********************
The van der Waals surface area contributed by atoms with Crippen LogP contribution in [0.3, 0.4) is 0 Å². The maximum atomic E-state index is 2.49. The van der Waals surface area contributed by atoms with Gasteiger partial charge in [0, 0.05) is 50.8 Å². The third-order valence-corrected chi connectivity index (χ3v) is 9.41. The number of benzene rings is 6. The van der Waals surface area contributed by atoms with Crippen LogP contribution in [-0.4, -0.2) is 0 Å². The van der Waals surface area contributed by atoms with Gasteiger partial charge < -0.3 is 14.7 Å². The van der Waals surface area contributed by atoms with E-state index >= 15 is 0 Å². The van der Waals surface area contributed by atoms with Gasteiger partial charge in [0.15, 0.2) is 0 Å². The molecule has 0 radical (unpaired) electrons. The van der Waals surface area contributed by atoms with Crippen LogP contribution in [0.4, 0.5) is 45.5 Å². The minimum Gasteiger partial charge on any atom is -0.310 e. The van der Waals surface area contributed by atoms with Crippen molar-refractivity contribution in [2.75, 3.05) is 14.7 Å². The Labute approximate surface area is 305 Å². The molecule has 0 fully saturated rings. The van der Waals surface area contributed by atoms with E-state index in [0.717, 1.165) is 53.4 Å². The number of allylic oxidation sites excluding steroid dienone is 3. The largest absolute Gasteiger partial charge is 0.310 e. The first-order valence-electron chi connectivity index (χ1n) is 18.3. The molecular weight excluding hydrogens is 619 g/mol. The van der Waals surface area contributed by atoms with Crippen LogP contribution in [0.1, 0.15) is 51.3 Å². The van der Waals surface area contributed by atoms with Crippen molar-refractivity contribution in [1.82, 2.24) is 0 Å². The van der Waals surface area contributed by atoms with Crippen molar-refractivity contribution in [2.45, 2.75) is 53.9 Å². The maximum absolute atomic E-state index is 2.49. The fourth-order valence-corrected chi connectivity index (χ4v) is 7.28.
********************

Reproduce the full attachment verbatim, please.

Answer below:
The van der Waals surface area contributed by atoms with Crippen LogP contribution in [0.3, 0.4) is 0 Å². The maximum atomic E-state index is 2.49. The van der Waals surface area contributed by atoms with Gasteiger partial charge in [0, 0.05) is 50.8 Å². The third-order valence-corrected chi connectivity index (χ3v) is 9.41. The number of benzene rings is 6. The van der Waals surface area contributed by atoms with Crippen LogP contribution in [-0.4, -0.2) is 0 Å². The van der Waals surface area contributed by atoms with Gasteiger partial charge < -0.3 is 14.7 Å². The van der Waals surface area contributed by atoms with E-state index >= 15 is 0 Å². The van der Waals surface area contributed by atoms with Gasteiger partial charge in [0.15, 0.2) is 0 Å². The molecule has 0 radical (unpaired) electrons. The van der Waals surface area contributed by atoms with Crippen LogP contribution in [0.4, 0.5) is 45.5 Å². The minimum Gasteiger partial charge on any atom is -0.310 e. The van der Waals surface area contributed by atoms with Crippen molar-refractivity contribution in [2.75, 3.05) is 14.7 Å². The Labute approximate surface area is 305 Å². The molecule has 0 fully saturated rings. The van der Waals surface area contributed by atoms with E-state index in [0.717, 1.165) is 53.4 Å². The number of allylic oxidation sites excluding steroid dienone is 3. The largest absolute Gasteiger partial charge is 0.310 e. The first-order valence-electron chi connectivity index (χ1n) is 18.3. The molecular weight excluding hydrogens is 619 g/mol. The van der Waals surface area contributed by atoms with Crippen LogP contribution in [0.1, 0.15) is 51.3 Å². The van der Waals surface area contributed by atoms with Crippen molar-refractivity contribution in [1.82, 2.24) is 0 Å². The van der Waals surface area contributed by atoms with Crippen molar-refractivity contribution in [2.45, 2.75) is 53.9 Å². The maximum absolute atomic E-state index is 2.49. The fourth-order valence-corrected chi connectivity index (χ4v) is 7.28.